Visit the author’s website: http://www.rhmorrison.ca/
For more information about the Autumn Local Author Series pick up a brochure at your local library.
If you are an author and interested in taking part in the Local Author Series, please contact Diane Lansdell at 705 324-9411 ext. 1265.
Author Chuck Wendig has this advice for indie bookstores:
Help authors be awesome, and authors will help bookstores be the same.
In his post, Wendig brings up some very good points.
I’ve spoken with a few indie bookstores that treated me like I was, I dunno, bugging them. Like, “Oh, you’re… an author? Ew.” As if authors were not the people who helped fill that bookstore with crazy wonder. I assume it was because I wasn’t a bestselling author?
Cover charges for bookstore events. I was thinking about this recently– specifically I was thinking about how the book industry could learn from the music industry. The music industry has already had to deal with price drops and piracy, and the music industry handled these a whole lot quicker and better than the book industry. I got to thinking about how the music industry probably makes a bulk of their money on ticket prices for concert tours, and how authors (and bookstores) need to be doing the same. But mentioning cover charges for bookstore events brings up a hoopla of backlash. Some don’t think they should be charged anything to have an author sign their pile of books. But they’re forgetting the costs involved to the bookstore and author just to make that signing happen.
Wendig’s advice totally makes sense:
One book minimum.
Like, if I go to a comedy club, there’s a drink minimum.
Wendig also suggests authors partner with bookstores for more than just books.
No reason that an author/publisher and a bookstore cannot partner together to offer unique swag: this could be anything, really. Bookmarks. Postcards.
Also, a point Wendig didn’t cover but is totally worth mentioning, is having indie bookstores fill world-wide orders for signed books by local authors. I realize some booksellers may not want the hassle of shipping books around the world, but think about it: a signed book is a unique product. You get to be the only distributor. Exclusive content. Especially when the author adds a little value like a personal message or a doodle.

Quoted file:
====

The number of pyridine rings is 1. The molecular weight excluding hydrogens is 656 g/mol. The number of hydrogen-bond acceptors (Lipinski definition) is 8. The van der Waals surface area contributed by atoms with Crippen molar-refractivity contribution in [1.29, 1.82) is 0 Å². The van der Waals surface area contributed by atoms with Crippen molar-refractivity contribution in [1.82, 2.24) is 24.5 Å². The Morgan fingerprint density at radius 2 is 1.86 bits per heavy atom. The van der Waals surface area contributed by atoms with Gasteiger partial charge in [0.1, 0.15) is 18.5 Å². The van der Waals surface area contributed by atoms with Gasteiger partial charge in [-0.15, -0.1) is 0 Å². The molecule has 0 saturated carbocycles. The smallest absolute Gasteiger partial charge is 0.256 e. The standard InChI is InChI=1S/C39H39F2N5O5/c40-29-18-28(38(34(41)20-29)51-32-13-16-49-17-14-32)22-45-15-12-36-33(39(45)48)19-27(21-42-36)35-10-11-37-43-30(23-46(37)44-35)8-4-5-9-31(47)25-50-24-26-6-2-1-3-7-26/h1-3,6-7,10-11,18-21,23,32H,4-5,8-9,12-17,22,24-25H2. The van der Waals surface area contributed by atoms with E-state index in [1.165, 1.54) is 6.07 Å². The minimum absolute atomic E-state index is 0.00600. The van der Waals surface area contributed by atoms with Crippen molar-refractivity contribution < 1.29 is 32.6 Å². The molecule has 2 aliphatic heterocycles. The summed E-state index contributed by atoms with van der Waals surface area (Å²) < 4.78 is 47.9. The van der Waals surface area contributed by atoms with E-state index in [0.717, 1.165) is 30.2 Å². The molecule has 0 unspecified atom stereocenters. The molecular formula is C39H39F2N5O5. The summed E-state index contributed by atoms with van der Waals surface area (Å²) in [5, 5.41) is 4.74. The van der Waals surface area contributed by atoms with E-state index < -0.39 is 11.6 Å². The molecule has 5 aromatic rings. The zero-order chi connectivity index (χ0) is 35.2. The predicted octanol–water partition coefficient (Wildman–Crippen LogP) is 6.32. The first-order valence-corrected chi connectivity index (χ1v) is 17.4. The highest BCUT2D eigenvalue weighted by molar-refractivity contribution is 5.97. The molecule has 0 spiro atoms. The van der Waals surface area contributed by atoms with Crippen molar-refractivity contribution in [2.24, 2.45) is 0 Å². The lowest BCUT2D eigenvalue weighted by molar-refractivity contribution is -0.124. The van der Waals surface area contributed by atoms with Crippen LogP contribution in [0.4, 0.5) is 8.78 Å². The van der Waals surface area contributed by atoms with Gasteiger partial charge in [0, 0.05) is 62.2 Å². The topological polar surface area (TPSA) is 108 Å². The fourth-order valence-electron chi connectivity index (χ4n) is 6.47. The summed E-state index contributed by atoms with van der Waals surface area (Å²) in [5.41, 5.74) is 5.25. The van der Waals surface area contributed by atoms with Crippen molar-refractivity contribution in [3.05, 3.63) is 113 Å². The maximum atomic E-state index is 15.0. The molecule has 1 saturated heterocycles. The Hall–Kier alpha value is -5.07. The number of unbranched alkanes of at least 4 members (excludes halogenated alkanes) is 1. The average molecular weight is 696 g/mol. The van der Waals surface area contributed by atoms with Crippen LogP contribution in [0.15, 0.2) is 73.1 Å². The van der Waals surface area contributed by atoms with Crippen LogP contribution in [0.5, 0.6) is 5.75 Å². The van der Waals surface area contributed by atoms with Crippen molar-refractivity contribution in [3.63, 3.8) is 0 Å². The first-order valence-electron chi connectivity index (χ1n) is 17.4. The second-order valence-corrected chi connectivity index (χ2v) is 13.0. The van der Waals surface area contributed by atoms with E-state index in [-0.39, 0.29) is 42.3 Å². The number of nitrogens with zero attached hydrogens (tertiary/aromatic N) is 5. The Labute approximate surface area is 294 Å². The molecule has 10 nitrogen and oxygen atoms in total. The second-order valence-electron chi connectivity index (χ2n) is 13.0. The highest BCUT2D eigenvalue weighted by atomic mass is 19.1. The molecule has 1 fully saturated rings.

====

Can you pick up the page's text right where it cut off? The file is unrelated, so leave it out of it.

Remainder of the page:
The Lakefield Literary Festival celebrates its rich literary heritage each July on the weekend closest to Margaret Laurence’s birthday, and showcases many current Canadian authors. The festival was created to celebrate the work of Catharine Parr Traill, Susanna Moodie and Margaret Laurence, among others, all of whom lived and wrote in Lakefield.
ANIMALS ABOUND AT THE CHILDREN’S TENT
Saturday July 13
9:30 am Cenotaph Park.
Admission: Free to all. Donations are appreciated.
We are excited to bring together the award-winning creators of the Stanley picture books and the Good Times Travel Agency series, author Linda Bailey and illustrator, Bill Slavin. Linda will also tell the story Toads on Toast, her newest picture book. Bill’s love of comics shines through in his graphic novel series, Elephants Never Forget. He is pleased to present the latest book in the series. Bill’s partner in life and work, Esperança Melo is the designer of this year’s Festival T-shirts. Her newest books include Mr. Dash and the Cupcake Calamity and Jojo the Giant, nominated for the 2013 Blue Spruce Award.
STORIES ABOUT STORYTELLERS
2:30pm Bryan Jones Theatre, Lakefield College School